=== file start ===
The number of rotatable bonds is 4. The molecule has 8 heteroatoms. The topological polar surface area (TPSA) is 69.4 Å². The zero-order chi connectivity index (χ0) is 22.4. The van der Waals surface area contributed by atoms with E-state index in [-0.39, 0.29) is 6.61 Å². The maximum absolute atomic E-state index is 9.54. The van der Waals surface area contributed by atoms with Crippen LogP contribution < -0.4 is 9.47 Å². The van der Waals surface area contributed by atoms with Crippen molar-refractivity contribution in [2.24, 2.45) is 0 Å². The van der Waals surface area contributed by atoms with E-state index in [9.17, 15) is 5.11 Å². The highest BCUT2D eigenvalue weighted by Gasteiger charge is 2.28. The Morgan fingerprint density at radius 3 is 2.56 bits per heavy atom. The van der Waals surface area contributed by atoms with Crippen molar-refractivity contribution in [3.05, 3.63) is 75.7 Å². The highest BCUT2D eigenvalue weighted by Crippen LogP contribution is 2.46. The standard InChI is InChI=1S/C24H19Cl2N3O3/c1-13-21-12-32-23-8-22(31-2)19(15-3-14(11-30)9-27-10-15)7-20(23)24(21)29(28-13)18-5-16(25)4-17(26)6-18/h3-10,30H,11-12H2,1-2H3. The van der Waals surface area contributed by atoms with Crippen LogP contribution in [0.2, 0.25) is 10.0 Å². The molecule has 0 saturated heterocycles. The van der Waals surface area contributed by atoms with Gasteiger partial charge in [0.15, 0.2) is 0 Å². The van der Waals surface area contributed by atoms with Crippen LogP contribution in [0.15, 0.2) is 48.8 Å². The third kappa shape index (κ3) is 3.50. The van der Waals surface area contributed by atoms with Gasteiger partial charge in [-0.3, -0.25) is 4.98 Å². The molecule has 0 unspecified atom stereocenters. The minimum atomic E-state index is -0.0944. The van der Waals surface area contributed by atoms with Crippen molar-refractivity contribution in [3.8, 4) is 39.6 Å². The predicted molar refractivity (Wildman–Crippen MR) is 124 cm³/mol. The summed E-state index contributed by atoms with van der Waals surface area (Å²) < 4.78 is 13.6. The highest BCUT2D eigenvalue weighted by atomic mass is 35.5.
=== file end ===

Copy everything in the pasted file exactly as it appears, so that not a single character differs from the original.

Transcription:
The number of rotatable bonds is 4. The molecule has 8 heteroatoms. The topological polar surface area (TPSA) is 69.4 Å². The zero-order chi connectivity index (χ0) is 22.4. The van der Waals surface area contributed by atoms with E-state index in [-0.39, 0.29) is 6.61 Å². The maximum absolute atomic E-state index is 9.54. The van der Waals surface area contributed by atoms with Crippen LogP contribution < -0.4 is 9.47 Å². The van der Waals surface area contributed by atoms with Crippen molar-refractivity contribution in [2.24, 2.45) is 0 Å². The van der Waals surface area contributed by atoms with E-state index in [9.17, 15) is 5.11 Å². The highest BCUT2D eigenvalue weighted by Gasteiger charge is 2.28. The Morgan fingerprint density at radius 3 is 2.56 bits per heavy atom. The van der Waals surface area contributed by atoms with Crippen molar-refractivity contribution in [3.05, 3.63) is 75.7 Å². The highest BCUT2D eigenvalue weighted by Crippen LogP contribution is 2.46. The standard InChI is InChI=1S/C24H19Cl2N3O3/c1-13-21-12-32-23-8-22(31-2)19(15-3-14(11-30)9-27-10-15)7-20(23)24(21)29(28-13)18-5-16(25)4-17(26)6-18/h3-10,30H,11-12H2,1-2H3. The van der Waals surface area contributed by atoms with Crippen LogP contribution in [0.2, 0.25) is 10.0 Å². The molecule has 0 saturated heterocycles. The van der Waals surface area contributed by atoms with Gasteiger partial charge in [0.15, 0.2) is 0 Å². The van der Waals surface area contributed by atoms with Crippen LogP contribution in [0.15, 0.2) is 48.8 Å². The third kappa shape index (κ3) is 3.50. The van der Waals surface area contributed by atoms with Gasteiger partial charge in [-0.3, -0.25) is 4.98 Å². The molecule has 0 unspecified atom stereocenters. The minimum atomic E-state index is -0.0944. The van der Waals surface area contributed by atoms with Crippen molar-refractivity contribution in [3.8, 4) is 39.6 Å². The predicted molar refractivity (Wildman–Crippen MR) is 124 cm³/mol. The summed E-state index contributed by atoms with van der Waals surface area (Å²) < 4.78 is 13.6. The highest BCUT2D eigenvalue weighted by atomic mass is 35.5.